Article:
Quercus lyrata

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Overcup oak
Quercus lyrata (TVA).jpg
Scientific classification edit
Kingdom: Plantae
Clade: Angiosperms
Clade: Eudicots
Clade: Rosids
Order: Fagales
Family: Fagaceae
Genus: Quercus
Subgenus: Quercus subg. Quercus
Section: Quercus sect. Quercus
Species: Q. lyrata
Binomial name
Quercus lyrata
Quercus lyrata range map 1.png
Synonyms[2]
  • Quercus bicolor var. lyrata (Walter) Dippel
  • Scolodrys lyrata (Walter) Raf.

Quercus lyrata, the overcup oak, is an oak in the white oak group (Quercus sect. Quercus). It is native to lowland wetlands in the eastern and south-central United States, in all the coastal states from New Jersey to Texas, inland as far as Oklahoma, Missouri, and Illinois. There are historical reports of it growing in Iowa, but the species appears to have been extirpated there.[3]

Description[edit]

Overcup oak acorns, showing the nut largely enclosed by the acorn cup

Quercus lyrata is a medium-sized deciduous tree, growing to 20 meters (66 feet) tall, with a trunk up to 80 cm (31 in) in diameter, or rarely to 140 cm (55 in).

The leaves are 10–16 cm (4–6 14 in) long, or rarely to 20 cm (7 34 in), and 5–10 cm (2–4 in) broad, deeply lobed, often somewhat lyre-shaped (lyrate), dark green above, paler and often finely hairy beneath.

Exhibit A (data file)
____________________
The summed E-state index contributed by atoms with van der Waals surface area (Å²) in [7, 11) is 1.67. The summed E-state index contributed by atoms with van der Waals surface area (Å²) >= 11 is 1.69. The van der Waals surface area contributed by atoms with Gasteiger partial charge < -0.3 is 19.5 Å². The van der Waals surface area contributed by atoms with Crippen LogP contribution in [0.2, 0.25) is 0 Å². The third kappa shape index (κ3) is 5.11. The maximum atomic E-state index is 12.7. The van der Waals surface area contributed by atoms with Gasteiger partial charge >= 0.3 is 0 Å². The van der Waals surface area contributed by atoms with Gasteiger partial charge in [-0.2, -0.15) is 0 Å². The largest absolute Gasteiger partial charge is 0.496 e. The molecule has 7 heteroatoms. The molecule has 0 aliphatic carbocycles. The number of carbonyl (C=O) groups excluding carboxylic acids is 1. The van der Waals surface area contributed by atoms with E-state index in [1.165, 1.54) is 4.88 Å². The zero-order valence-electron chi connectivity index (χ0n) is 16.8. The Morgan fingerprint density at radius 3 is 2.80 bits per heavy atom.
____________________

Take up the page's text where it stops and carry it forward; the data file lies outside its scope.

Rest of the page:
The flowers are catkins, produced in the spring and maturing in about 6–7 months into acorns 2.5–5 cm (1–2 in) long and 2–4 cm (341 12 in) broad, largely enclosed by the cupule (acorn cup).[4]

The common name comes from the acorns being largely enclosed in the cup; the scientific name comes from the lyrate (lyre-shaped) leaves.

The wood is valuable, similar to that of other white oaks, and used for the same purposes.

References[edit]

  1. ^ "Quercus lyrata". iucnredlist.org. iucnredlist. 2017. Retrieved 4 November 2017. data
  2. ^ "Quercus lyrata Walter". World Checklist of Selected Plant Families (WCSP). Royal Botanic Gardens, Kew – via The Plant List.
  3. ^ "Quercus lyrata". County-level distribution map from the North American Plant Atlas (NAPA). Biota of North America Program (BONAP). 2014.
  4. ^ Nixon, Kevin C. (1997). "Quercus lyrata". In Flora of North America Editorial Committee. Flora of North America North of Mexico (FNA). 3. New York and Oxford – via eFloras.org, Missouri Botanical Garden, St. Louis, MO & Harvard University Herbaria, Cambridge, MA.

External links[edit]